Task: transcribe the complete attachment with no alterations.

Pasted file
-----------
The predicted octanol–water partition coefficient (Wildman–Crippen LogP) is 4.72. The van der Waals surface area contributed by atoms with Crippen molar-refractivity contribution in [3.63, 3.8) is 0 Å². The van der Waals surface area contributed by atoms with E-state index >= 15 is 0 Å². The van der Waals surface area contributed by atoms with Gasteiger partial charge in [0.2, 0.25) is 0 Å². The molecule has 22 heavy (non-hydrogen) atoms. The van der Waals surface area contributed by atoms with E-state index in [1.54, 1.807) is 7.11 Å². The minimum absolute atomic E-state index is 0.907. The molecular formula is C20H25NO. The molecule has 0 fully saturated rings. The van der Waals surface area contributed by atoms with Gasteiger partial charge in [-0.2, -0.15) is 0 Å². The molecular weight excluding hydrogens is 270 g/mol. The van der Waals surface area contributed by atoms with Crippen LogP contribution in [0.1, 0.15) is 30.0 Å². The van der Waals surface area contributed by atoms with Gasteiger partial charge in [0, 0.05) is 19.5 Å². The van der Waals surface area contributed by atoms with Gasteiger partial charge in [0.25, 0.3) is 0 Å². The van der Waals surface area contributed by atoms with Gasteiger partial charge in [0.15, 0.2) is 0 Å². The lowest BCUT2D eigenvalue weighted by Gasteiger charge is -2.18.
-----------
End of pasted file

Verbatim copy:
The predicted octanol–water partition coefficient (Wildman–Crippen LogP) is 4.72. The van der Waals surface area contributed by atoms with Crippen molar-refractivity contribution in [3.63, 3.8) is 0 Å². The van der Waals surface area contributed by atoms with E-state index >= 15 is 0 Å². The van der Waals surface area contributed by atoms with Gasteiger partial charge in [0.2, 0.25) is 0 Å². The molecule has 22 heavy (non-hydrogen) atoms. The van der Waals surface area contributed by atoms with E-state index in [1.54, 1.807) is 7.11 Å². The minimum absolute atomic E-state index is 0.907. The molecular formula is C20H25NO. The molecule has 0 fully saturated rings. The van der Waals surface area contributed by atoms with Gasteiger partial charge in [-0.2, -0.15) is 0 Å². The molecular weight excluding hydrogens is 270 g/mol. The van der Waals surface area contributed by atoms with Crippen LogP contribution in [0.1, 0.15) is 30.0 Å². The van der Waals surface area contributed by atoms with Gasteiger partial charge in [0, 0.05) is 19.5 Å². The van der Waals surface area contributed by atoms with Gasteiger partial charge in [0.25, 0.3) is 0 Å². The van der Waals surface area contributed by atoms with Gasteiger partial charge in [0.15, 0.2) is 0 Å². The lowest BCUT2D eigenvalue weighted by Gasteiger charge is -2.18.